Westfield heiress Betty Klimenko and her little red Corvette


Betty Klimenko has always appreciated powerful cars. A Westfield heiress and a businesswoman in her own right, Klimenko has broken down and through many barriers. For starters, she was the first woman to own an Australian V8 supercar team, but her favourite car is a sporty 1959 red Chevrolet Corvette.
Betty Klimenko. | Image source: Supplied

Betty Klimenko has just returned from Bathurst where she’s picked up what her doctor calls the Bathurst Plague – a nasty cold developed from meeting too many people and yelling too loudly. But it was worth it.

Klimenko, an adopted daughter of Westfield co-founder John Saunders, is the first woman to own a V8 Supercar team. She bought the Stone Brothers Racing team in 2013 and renamed it Erebus Motorsport after the Greek god of darkness.

When it comes to cars, Klimenko has done everything from promoting women in motorsport, fronting a nationwide Women in Auto Trades campaign, and working as a global ambassador for the Australian arm of the Dare to be Different initiative, which aimed to increase involvement of women at all levels of motor racing.

The 63-year-old says she’s now in a phase of her life where she just wants to do – and own – things that make her happy. Looking after her four dogs and spending time with her six grandchildren and husband of 33 years does the trick. But so does cruising around in her 1959 red Chevrolet Corvette.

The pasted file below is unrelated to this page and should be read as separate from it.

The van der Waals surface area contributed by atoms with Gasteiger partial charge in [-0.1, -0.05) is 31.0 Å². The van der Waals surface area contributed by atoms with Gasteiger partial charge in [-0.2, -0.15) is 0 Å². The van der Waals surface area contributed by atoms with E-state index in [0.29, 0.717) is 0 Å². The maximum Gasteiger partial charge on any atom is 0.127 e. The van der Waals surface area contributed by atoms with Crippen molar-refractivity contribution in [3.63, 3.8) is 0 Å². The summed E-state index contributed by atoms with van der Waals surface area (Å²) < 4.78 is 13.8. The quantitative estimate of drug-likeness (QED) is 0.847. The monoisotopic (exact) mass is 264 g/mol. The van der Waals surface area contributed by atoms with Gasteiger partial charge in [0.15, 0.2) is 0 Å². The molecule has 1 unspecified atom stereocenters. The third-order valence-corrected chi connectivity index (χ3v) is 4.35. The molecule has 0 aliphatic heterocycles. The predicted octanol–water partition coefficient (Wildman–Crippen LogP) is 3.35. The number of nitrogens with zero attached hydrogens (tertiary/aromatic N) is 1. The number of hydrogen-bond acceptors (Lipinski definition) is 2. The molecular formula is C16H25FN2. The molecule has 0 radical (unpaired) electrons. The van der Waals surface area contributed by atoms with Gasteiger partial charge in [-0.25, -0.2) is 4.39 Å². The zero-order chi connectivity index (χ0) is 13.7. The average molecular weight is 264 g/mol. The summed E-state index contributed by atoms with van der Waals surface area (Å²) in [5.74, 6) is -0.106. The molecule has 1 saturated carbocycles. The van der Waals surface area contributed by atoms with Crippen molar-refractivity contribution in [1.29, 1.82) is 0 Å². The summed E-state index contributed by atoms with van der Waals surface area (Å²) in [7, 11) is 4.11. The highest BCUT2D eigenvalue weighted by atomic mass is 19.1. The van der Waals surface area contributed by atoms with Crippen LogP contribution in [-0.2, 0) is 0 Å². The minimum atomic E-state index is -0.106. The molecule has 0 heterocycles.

“I was looking for a red corvette for a long time, and I wanted one from 1959,” the year she was born, she says. And it had to be red, because of the song by Prince, Little Red Corvette. Klimenko says the story of how it came to be in her possession is just as good as the car itself. “I was looking for about 20 years,” she remembers. “Around 2019, we were in Bathurst and came out of where we were eating, and funnily enough, right in front of me there was a 1959 red corvette. I said, ‘Oh my God. That’s my baby’.”

Betty Klimenko’s 1959 Corvette. | Image source: Supplied

The owner told Klimenko the car was for sale, but she didn’t even bother asking for a price. “I just went into overdrive, I didn’t care, it would be worth every single cent. He told me the price and I said, ‘Sold, sold, sold’.” That price was $120,000. For context, when they first came on the market a new corvette cost about $3,800. But Klimenko says she didn’t bother haggling and is happy she didn’t because the owner told her the money would be used to pay for his wife’s chemotherapy.

“It’s just one of these cars … It’s an emotional journey more than what’s under the hood. What’s under the hood is beautiful, it’s a beautiful drive, but this takes you back to a time when you just cruised along… you get there when you get there.”

It’s a different feel for Klimenko, who is used to the thunderous engine of a Holden GTS. “You want the music in that car to be da-da-da-da-dum,” she says, singing the tune to George Thorogood
& The Destroyer’s Bad to the Bone.

But in the Corvette? “You want beachy songs, stuff from the 50s and 60s; you just want to cruise, and that’s exactly why I love it because my life is very fast.”